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Family kitchen table conversations turn to environment, with 61 per cent of families talking more about the topic over the last 12 months

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Ahead of world environment day tomorrow, new research has revealed that family dinner time conversations now turn to environment, with 61 per cent of families talking more about climate change, plant-based eating and food waste than ever before.

And it’s kids driving the conversation – incredibly, almost four in 10 children have tried to persuade their parents to either reduce their meat intake or try a plant-based diet.

Family dinner time discussions are focusing on the environment more now than ever before – with the likes of climate change, recycling, plant-based eating and food waste among the hot topics.

A study of 2,000 parents by international vegan food brand, The Fry Family Food Co. revealed the usual kitchen table ‘bants’ – such as girlfriends, boyfriends, holidays, football and bathroom etiquette – are still popular topics.

But other discussion points including water waste, reducing meat-based meals and pollution are becoming increasingly popular too, as 61 per cent of families talk more about issues affecting the planet.

The study found parents and kids are also likely to chat about whether to switch to a plant-based diet, the latest actions of Greta Thunberg and their thoughts on David Attenborough.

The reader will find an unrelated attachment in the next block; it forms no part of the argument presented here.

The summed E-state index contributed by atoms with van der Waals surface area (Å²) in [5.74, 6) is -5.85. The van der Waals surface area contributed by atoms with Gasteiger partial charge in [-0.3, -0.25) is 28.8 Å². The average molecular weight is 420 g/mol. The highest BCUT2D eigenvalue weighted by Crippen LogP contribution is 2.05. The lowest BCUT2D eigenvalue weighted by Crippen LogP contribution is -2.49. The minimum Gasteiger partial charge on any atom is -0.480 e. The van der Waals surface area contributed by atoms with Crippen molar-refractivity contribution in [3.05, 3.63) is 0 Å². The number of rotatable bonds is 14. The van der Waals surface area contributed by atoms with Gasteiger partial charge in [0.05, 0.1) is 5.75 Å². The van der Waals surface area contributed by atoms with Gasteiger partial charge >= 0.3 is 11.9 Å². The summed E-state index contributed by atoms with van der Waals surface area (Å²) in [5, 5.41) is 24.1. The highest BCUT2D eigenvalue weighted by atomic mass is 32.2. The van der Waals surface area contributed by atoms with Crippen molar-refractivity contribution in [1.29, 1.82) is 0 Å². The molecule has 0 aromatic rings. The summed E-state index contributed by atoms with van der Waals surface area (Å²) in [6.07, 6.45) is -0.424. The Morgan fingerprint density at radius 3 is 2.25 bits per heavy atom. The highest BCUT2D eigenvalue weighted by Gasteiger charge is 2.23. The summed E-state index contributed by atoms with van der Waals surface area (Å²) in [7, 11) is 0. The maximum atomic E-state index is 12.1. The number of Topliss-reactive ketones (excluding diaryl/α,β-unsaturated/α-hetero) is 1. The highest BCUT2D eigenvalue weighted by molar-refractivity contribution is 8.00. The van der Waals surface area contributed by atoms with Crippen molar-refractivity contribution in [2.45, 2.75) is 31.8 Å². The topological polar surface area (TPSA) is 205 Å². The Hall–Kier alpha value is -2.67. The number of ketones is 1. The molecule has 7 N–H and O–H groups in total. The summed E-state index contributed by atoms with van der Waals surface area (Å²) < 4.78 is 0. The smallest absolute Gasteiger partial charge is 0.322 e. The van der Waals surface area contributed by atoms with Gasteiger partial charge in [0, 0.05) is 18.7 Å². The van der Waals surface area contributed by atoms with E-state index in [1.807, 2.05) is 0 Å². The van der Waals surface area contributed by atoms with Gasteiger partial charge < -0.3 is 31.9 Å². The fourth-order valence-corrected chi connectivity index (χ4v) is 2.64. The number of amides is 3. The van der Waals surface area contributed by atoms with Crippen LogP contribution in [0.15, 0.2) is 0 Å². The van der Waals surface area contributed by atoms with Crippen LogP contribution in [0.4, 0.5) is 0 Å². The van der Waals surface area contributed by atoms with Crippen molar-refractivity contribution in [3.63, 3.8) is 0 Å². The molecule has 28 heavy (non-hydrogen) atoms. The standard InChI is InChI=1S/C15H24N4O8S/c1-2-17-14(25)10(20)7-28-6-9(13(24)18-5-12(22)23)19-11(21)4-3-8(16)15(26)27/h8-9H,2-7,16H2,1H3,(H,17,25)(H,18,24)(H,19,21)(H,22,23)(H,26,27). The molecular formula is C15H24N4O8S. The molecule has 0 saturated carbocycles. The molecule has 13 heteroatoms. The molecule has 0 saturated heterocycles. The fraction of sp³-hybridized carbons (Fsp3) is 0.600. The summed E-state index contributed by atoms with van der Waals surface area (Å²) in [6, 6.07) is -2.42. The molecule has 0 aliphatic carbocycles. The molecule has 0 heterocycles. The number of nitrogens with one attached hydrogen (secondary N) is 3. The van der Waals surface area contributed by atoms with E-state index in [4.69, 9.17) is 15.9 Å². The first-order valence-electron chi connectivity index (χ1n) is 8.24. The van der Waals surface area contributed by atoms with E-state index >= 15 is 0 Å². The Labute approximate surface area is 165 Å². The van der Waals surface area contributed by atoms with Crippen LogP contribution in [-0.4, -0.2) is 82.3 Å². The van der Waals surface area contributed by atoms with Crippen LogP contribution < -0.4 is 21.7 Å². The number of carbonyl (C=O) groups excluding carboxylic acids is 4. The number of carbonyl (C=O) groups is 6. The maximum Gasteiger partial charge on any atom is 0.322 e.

Incredibly, almost four in 10 children have tried to persuade their parents to either reduce their meat intake or try a plant-based diet.

Tammy Fry, International Marketing Director at The Fry Family Food Co, said: “Dinner time at the kitchen table really is a place where families get together to put the world to rights, and our research shows that whilst there’s a breadth of different topics, there’s an increase in family conversation about the environment and the ways in which we can all contribute to a more sustainable lifestyle.

“For some families dinner time is the only time of the day where all loved ones can catch up, so it is a great opportunity to debate, have fun, and interact.

“It fantastic to see that children are often the ones driving conversation and sharing their thoughts on some of the more serious issues to affect the wider world, from climate change through to the benefits of plant-based eating and influencing their wider family in the process.”

The average British family eat around the dinner table four times during the week, one day less than when today’s parents were children.

But nine in 10 modern parents say when they do all sit down together, the children are encouraged to talk about anything they like.

 

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